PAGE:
Here's President Obama reading Where the Wild Things Are to kids at the Easter Egg Roll this past Monday--standing up, moving around, engaging the kids with questions about the text, and generally performing like he's had early-literacy-focused storytime training (or just has common sense when it comes to reading to kids). His "wild rumpus" sound effects are a little tame--more of a cute rumpus:


"That’s a really good question, but I don’t know. Someone should pick that up as a thesis at Hampshire College."

—Amy Poehler, on why there haven't been more openly gay cast members on Saturday Night Live. (There has only been one: Terry Sweeney. He lasted just one season, 1985-86.)

Heh, heh.
[via Queerty]

National Poetry Map

Click state, find "local poets, poems, events, literary journals, writing programs, poetry organizations, and more."


From Sweet Juniper's Collection of Terrifying Nixon-Era Children's Books come these images from the story of Eric; his pet bird, Snow; and Eric's grandfather [no title available]:

"my inane envelopes"

I'm just tucking into Denise Duhamel's KA-CHING!, which my public library system miraculously decided to purchase, and already I want to quote Duhamel's "eBay sonnets":

Pity my rough drafts, my false starts, my trade-
mark pink SASEs I was sure would catch
a big editor's attention. But batch
after batch of my poems came back with staid
"no thanks" notes in my inane envelopes.
I worked in a rare bookstore in Cambridge,
selling first editions and unabridged
collections of Alexander Pope,
which made me think longevity was creepy—
some poets relegated to bargain bins
while other poets were like mannequins,
modeling their in-vogue verse obliquely
from their famous graves. I was twenty-one.
I worshipped every poet's skeleton.

Mannequins! You can read eBay sonnets in full at Verse Daily.
On Twitter:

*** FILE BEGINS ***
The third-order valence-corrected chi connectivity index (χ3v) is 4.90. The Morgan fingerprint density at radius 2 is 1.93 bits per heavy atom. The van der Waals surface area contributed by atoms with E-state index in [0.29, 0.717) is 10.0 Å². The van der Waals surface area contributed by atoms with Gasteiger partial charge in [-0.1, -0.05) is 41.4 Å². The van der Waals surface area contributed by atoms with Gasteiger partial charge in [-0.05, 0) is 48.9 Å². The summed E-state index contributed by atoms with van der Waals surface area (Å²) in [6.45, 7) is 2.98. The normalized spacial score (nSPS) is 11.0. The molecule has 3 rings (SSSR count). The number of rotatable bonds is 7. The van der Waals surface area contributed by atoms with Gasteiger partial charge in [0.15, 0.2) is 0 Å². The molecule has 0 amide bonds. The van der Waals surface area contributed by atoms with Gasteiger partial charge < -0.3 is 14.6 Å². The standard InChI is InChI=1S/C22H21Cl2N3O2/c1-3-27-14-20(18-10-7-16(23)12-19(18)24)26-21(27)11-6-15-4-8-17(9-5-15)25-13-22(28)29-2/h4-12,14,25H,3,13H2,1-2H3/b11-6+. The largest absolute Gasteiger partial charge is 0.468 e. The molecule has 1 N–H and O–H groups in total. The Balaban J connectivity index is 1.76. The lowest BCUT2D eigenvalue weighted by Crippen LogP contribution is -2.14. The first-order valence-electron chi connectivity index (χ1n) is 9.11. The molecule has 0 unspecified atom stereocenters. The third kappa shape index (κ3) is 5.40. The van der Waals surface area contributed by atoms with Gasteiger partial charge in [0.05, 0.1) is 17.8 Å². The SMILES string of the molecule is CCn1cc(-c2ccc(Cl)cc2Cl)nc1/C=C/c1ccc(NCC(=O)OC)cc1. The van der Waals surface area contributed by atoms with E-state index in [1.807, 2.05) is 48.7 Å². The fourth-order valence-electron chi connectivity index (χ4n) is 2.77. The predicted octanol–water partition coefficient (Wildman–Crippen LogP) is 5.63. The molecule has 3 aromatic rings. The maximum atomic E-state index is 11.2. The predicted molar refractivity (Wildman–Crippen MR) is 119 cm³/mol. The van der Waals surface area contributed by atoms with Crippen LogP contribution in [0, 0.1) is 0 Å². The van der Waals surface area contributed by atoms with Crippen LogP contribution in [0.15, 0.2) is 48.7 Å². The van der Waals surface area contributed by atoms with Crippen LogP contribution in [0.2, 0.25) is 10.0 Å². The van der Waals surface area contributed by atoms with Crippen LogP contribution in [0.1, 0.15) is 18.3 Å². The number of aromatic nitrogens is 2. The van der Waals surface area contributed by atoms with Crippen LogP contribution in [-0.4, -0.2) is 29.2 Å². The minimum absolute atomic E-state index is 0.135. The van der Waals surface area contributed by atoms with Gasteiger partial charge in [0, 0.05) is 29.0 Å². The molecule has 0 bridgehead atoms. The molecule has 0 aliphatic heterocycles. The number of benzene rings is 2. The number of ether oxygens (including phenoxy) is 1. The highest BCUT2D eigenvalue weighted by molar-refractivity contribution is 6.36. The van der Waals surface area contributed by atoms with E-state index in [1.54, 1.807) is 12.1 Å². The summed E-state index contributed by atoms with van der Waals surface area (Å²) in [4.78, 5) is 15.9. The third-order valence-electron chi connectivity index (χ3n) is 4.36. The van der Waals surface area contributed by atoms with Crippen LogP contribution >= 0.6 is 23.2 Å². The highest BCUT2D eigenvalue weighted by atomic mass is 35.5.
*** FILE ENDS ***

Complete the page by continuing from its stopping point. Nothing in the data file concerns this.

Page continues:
elloyd74: Boy: "I need a book on myth." Me: "Greek myths?" Boy: "I didn't know there were different kinds." Turns out he'd said meth.

itsjustkate: @elloyd74 That Greek meth is hardcore. They cut it with feta.


Tattoo envy: Jill Alexander Essbaum's poetic feet:


*Addict-o-matic (tagline: "inhale the web") is an impressive new-to-me tool for creating a quick snapshot of what's currently being said/posted online about a given topic. Enter your search term and see results from YouTube, Digg, Twitter, Technorati, Flickr, Delicious, and many others, all on one page. (via Phil Bradley)

*via folderol, a clean and simple "Economy Tracker" map from CNN--mouse over a state to see its current unemployment rate

*via Julie Dill (at someecards):

*via JB (from pictures for sad children):

*via Jessy Randall, a new favorite poem--David Mason's "Song of the Powers"

La Revolution Des Crabes

A 2003 short by Arthur de Pins:


Diet Coke with Lime: "Guess What It Tastes Like"

Hmm. It looks like one now needs a password to access poems archived in Three Candles. Bummer, as one of the points (for me) in publishing online is in having stuff accessible to a wider audience than might purchase a print journal. I'm re-posting one of the three I published there here, for the fabulous Jessy Randall. It was written around the time Diet Coke with Lime came out.

Diet Coke with Lime: "Guess What it Tastes Like"

I guess it tastes like petals on a wet, black bough
I guess it tastes like the farmer's daughter
just after she's milked the cow
I guess it tastes like whatever she'll allow

I guess it tastes like the uncut hair of graves
I guess it tastes like getting your test back
and learning you don't have AIDS
I guess it tastes like the mome raths as they outgrabe

I guess it tastes like blackberry, blackberry, blackberry
I guess it tastes like riding back and forth
all night on the ferry
I guess it tastes like Diet Coke with Cherry

I guess it tastes like world enough and time
I guess it tastes like the night
of cloudless climes
I guess it tastes like nothing, and is nowhere, and is endless